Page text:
Why negotiating trade agreements can be difficult

By Lesley Batchelor OBE, Director General of the Institute of Export & International Trade

Trade agreements are usually referred to as ‘Free Trade Agreements’ and are a reciprocal relationship between countries in terms of preferential tariffs on the goods or services each exports to the other.

Each agreement must benefit both parties and they will look to protect their national business interests while trying to facilitate bilateral trade.

This, by its very nature, can prove difficult to achieve.

Negotiation can be arduous, as we have seen with the EU trade deals, but are great once finalised for those on both sides of the deal to promote and increase trade between the two countries.

The long-awaited Comprehensive Economic and Trade Agreement (CETA) between the European Union and Canada should take effect on a provisional basis this April, now it has been approved by the European Parliament.

The CETA agreement is expected to benefit EU exporters by removing up to 90% of tariffs on EU goods sold to Canada and vice versa. It is also expected to open up access to many service sectors, as well as enabling EU businesses to tender for regional and national Canadian government contracts.

This agreement, if negotiated along similar lines between the UK and the EU, would certainly have the effect of reducing the impact of customs tariffs for trade between the UK and the EU, without requiring the UK to contribute to EU budgets, or accept freedom of movement of people.

It is worth remembering, however, that these tariff benefits would only apply if goods can be shown to originate in the UK or EU, based on complex rules of origin. Traders would have to provide proof of originating status, which would have an administrative impact on businesses.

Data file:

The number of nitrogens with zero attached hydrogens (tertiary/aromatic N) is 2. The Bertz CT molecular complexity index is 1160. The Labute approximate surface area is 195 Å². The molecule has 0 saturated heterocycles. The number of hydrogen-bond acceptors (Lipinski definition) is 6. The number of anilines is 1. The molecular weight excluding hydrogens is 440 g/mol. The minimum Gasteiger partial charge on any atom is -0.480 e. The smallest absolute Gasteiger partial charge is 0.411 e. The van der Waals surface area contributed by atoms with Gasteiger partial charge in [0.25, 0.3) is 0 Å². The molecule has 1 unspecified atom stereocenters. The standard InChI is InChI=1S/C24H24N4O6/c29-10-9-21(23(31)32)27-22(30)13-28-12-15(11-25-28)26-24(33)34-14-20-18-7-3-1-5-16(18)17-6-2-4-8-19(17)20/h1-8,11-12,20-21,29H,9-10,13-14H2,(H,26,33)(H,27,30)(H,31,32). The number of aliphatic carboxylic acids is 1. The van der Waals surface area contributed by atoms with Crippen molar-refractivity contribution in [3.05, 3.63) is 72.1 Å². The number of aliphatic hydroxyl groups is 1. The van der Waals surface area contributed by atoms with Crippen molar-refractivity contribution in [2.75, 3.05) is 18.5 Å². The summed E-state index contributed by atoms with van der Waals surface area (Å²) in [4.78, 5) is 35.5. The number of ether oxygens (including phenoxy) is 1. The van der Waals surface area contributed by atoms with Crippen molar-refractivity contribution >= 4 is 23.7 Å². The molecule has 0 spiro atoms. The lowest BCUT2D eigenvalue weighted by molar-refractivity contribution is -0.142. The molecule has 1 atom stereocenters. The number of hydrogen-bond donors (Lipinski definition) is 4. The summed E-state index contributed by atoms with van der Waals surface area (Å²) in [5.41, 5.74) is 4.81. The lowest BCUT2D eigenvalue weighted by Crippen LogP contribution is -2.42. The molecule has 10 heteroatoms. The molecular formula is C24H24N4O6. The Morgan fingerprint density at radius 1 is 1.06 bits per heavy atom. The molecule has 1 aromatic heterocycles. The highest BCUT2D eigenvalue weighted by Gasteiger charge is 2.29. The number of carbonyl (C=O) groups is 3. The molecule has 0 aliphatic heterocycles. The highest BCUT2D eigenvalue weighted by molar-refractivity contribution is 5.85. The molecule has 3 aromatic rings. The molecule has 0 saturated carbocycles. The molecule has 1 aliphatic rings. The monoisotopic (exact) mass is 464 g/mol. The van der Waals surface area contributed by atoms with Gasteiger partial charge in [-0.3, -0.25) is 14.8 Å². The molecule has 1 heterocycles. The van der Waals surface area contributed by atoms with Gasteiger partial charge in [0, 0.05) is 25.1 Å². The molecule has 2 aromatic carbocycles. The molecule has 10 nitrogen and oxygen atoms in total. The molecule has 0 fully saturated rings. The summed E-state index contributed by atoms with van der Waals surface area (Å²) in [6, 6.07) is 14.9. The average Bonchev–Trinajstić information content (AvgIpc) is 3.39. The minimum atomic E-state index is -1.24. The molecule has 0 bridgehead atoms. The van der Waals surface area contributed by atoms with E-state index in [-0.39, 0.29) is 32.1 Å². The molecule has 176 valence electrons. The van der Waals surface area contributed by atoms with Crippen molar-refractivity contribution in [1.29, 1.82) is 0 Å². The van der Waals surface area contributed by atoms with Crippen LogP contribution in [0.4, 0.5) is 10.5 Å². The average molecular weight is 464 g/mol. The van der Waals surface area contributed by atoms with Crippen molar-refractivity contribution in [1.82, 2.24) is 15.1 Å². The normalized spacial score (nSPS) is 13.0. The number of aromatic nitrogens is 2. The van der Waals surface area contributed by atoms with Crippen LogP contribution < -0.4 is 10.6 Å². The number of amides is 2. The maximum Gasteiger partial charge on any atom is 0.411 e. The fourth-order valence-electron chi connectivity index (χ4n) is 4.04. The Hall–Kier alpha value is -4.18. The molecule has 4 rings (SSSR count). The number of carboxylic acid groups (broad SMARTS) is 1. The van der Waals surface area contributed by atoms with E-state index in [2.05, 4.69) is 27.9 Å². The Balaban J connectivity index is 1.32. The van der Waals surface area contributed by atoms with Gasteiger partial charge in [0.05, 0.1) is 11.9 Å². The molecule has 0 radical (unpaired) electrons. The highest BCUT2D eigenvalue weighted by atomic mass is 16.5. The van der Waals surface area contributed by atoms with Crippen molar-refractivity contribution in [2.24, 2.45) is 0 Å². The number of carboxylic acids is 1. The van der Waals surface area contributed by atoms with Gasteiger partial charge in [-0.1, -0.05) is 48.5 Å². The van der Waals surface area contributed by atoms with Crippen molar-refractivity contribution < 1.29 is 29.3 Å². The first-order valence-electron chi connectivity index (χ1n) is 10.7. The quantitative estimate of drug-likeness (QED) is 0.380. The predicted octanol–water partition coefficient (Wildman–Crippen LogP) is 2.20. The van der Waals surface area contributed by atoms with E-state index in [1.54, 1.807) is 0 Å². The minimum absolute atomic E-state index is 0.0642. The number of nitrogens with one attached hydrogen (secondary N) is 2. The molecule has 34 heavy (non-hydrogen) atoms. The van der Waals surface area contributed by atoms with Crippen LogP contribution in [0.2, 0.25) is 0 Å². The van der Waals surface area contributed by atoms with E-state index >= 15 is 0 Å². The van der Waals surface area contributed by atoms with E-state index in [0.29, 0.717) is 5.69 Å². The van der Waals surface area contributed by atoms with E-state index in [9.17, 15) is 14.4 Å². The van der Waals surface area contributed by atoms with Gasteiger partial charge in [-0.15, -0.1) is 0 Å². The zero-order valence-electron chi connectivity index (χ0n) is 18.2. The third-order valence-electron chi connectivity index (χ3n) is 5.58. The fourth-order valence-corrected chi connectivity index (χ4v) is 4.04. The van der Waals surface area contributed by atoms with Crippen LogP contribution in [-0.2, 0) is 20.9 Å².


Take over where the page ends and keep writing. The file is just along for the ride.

Critics also point to the lengthy time which is typically taken to negotiate similar free trade agreements – in this case seven years.

However, there is a double-edged sword here. Although any trade deal may be less complicated because it would be the UK only negotiating, therefore it must be less complex than finding consensus with 28 countries, the fact that it is only the UK may possibly reduce the priority.

The good news is that it is hoped that UK traders will begin to experience the benefits of CETA, although they will only last for as long as the UK remains a member of the European Union. Access to the agreement and the benefits which it brings will cease once the UK leaves the EU.

Ironically, UK companies may then find themselves disadvantaged by CETA, if competing to sell goods in Canada up against other EU companies who will still have the preferential status. This is just one of the many wrinkles that must be ironed out as the UK learns to negotiate trade agreements.

You could get a head start by studying with the Institute of Export & International Trade – www.export.org.uk/qualifications


Lesley Batchelor OBE